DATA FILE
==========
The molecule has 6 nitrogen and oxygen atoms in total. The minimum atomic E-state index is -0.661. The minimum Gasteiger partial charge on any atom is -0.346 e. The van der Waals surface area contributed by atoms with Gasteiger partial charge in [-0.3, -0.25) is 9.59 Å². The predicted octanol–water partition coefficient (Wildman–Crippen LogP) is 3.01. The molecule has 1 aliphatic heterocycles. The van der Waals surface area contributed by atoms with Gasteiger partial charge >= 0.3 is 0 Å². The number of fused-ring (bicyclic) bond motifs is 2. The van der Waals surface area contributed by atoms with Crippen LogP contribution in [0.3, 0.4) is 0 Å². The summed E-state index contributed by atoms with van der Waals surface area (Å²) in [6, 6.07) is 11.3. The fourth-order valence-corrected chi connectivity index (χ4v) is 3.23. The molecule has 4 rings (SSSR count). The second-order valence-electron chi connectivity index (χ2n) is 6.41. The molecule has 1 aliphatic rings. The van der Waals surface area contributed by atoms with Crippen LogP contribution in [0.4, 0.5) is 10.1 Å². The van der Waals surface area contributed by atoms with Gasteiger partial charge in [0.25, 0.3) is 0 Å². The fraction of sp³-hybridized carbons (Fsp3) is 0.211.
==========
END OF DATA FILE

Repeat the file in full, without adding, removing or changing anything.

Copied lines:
The molecule has 6 nitrogen and oxygen atoms in total. The minimum atomic E-state index is -0.661. The minimum Gasteiger partial charge on any atom is -0.346 e. The van der Waals surface area contributed by atoms with Gasteiger partial charge in [-0.3, -0.25) is 9.59 Å². The predicted octanol–water partition coefficient (Wildman–Crippen LogP) is 3.01. The molecule has 1 aliphatic heterocycles. The van der Waals surface area contributed by atoms with Gasteiger partial charge >= 0.3 is 0 Å². The number of fused-ring (bicyclic) bond motifs is 2. The van der Waals surface area contributed by atoms with Crippen LogP contribution in [0.3, 0.4) is 0 Å². The summed E-state index contributed by atoms with van der Waals surface area (Å²) in [6, 6.07) is 11.3. The fourth-order valence-corrected chi connectivity index (χ4v) is 3.23. The molecule has 4 rings (SSSR count). The second-order valence-electron chi connectivity index (χ2n) is 6.41. The molecule has 1 aliphatic rings. The van der Waals surface area contributed by atoms with Crippen LogP contribution in [0.4, 0.5) is 10.1 Å². The van der Waals surface area contributed by atoms with Gasteiger partial charge in [0.25, 0.3) is 0 Å². The fraction of sp³-hybridized carbons (Fsp3) is 0.211.